Project Reveal: Creating a Living Room Ideal for Hosting

The second room I designed for my amazing clients Boe + Sophie Hayward (whose ping pong dining room I also designed), was their formal living room. The family upsized when moving into this house, so they found that they didn’t quite have furniture or plans for the formal front living room.

On top of that, the rest of the home is an open-concept layout, with the dining room, sitting room, kitchen, and family/TV room all connected – whereas the formal living room is separated on the other side of the entry/foyer on the front of the house. As a consequence, when I first saw the home, the living room was being used as an impromptu storage area, with hand-me-down furniture from their parents, boxes, and kids’ toys left in there.

While the fireplace + mantle were perfect places for holiday decor, the rest of the formal living room was not quite working for the family.

I started working with the Haywards during the holidays of 2014, which is why there are so many stockings + nutcrackers (their nutcracker collection is ON POINT!).

Boe + Sophie, who often entertain at their home, envisioned the formal living room being a chic “showcase” space in the house where grown-up guests could enjoy a cocktail when they arrived. Without further ado, the reveal:

Photo by Colin Price

Photography by Colin Price!

Since the family has three kids under age 5, I also wanted to make sure that even though the space is meant for grown-up guests, the furnishings would be safe for kids to romp around as well.

WHAT WAS ALREADY IN THE SPACE: The wall paint, which the stagers or previous owners had painted before the Haywards moved in, was fabulous – so I recommended we keep the paint as it was (in the “Before” photo, the color looks totally different). The blue sofa had just been reupholstered less than a year before, so we opted to keep it as-is also.

WHAT I ADDED + UPDATED: First I wanted to add some life to the floor covering situation in the formal living room. I chose one of my favorite rugs, the Surya Smithsonian Archive Rug in Brown, to bring together the olive-brown walls and deep brown floors. This selection meant that the primary colors in the room were brown, blue (sofa), and white – so whatever color the coffee table / occasional seats would be had to enhance this color palette.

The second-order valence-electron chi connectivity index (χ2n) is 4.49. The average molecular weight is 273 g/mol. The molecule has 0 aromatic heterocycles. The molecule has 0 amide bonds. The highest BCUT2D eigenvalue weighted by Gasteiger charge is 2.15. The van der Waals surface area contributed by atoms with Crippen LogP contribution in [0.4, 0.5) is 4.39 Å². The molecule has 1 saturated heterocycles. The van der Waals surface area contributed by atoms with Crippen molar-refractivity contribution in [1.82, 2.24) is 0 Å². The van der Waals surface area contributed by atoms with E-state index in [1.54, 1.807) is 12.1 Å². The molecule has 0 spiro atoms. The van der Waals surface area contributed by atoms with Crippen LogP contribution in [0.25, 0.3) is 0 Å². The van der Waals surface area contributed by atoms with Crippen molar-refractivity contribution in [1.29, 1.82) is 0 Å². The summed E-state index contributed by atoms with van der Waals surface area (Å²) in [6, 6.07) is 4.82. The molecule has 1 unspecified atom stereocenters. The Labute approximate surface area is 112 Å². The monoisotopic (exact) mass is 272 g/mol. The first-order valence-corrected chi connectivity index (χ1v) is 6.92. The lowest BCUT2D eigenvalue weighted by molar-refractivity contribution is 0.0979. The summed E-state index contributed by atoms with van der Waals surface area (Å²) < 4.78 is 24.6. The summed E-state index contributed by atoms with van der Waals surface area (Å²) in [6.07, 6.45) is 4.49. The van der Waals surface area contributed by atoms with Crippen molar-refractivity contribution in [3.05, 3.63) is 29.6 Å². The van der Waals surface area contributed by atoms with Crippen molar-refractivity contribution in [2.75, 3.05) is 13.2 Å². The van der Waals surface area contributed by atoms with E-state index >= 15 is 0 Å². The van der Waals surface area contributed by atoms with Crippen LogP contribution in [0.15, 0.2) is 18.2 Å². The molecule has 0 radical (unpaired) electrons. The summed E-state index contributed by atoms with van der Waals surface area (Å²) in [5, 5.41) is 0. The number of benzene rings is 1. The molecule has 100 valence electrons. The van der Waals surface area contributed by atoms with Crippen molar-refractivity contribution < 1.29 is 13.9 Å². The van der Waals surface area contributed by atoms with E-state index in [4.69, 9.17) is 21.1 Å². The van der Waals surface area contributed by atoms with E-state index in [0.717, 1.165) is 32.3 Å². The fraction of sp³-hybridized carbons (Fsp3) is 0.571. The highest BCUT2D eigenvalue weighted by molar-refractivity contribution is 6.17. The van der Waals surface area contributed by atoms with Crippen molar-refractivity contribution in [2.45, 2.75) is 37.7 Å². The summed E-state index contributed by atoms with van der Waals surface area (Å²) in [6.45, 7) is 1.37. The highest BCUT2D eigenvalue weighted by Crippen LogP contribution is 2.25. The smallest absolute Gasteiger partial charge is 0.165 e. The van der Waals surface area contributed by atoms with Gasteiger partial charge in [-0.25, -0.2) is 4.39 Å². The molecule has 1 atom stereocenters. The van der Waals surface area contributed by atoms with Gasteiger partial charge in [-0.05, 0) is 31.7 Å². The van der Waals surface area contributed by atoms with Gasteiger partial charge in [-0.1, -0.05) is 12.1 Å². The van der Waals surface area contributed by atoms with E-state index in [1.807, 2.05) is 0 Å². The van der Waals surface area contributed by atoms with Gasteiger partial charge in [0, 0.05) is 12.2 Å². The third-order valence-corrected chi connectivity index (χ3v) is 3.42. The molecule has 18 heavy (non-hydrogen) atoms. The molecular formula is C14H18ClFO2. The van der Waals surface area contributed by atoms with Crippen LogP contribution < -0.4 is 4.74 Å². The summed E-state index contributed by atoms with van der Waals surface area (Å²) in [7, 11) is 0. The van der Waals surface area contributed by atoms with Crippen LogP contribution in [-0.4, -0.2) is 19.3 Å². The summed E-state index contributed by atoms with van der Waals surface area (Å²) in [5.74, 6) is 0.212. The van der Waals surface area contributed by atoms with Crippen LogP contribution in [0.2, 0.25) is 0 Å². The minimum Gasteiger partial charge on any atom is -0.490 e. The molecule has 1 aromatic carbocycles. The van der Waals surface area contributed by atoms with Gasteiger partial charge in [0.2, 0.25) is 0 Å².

After doing a ton of hunting for standard coffee tables, I landed on the idea of a giant tufted ottoman-coffee-table – and my clients loved the concept! The ready-to-order options I’d found were either not the right dimensions or the right colors, so I went custom and found a beautiful ochre/mustard fabric from Robert Allen, and worked with my amazing upholstery partners-in-crime to fabricate the piece. I LOVE how the colors + textures came together in the room. Plus, Boe + Sophie told me that their kids love running in and crashing onto the ottoman, so I couldn’t be more thrilled with the piece’s versatility.

Not pictured is the fabulous Room & Board sideboard that we got. It serves as the house bar – and the serving tray on the ottoman is a nod to the cocktails that will be served to grown-up guests in this space!

Not pictured is the fabulous Room & Board sideboard that we got. It serves as the house bar – and the serving tray on the ottoman is a nod to the cocktails that will be served to grown-up guests in this space!

The wooden stools with blue felt cushions are from Blu Dot – they’re fabulously casual + modern, and are easy to move around for versatile seating. Most of the time they stay in the family room on the other side of the house.

The final touches were the gold urchin ceiling light fixture and my *tszujing* of the books in the bookcases (side note, I learned how to spell that word by literally googling “how do you spell juj”). I purchased some bookends and decorative objects to complement Sophie’s collection of novels, and then color-blocked the books to give them a sense of organization and visual order. My personal favorite decorative objects are the Golden Gate Bridge bookends (which I used to hold the red books, and which are meant to look like a long *bridge* that extends through the fireplace) and the brass bear (the youngest of the Hayward children’s nickname is Bear). Here are the two bookcases together: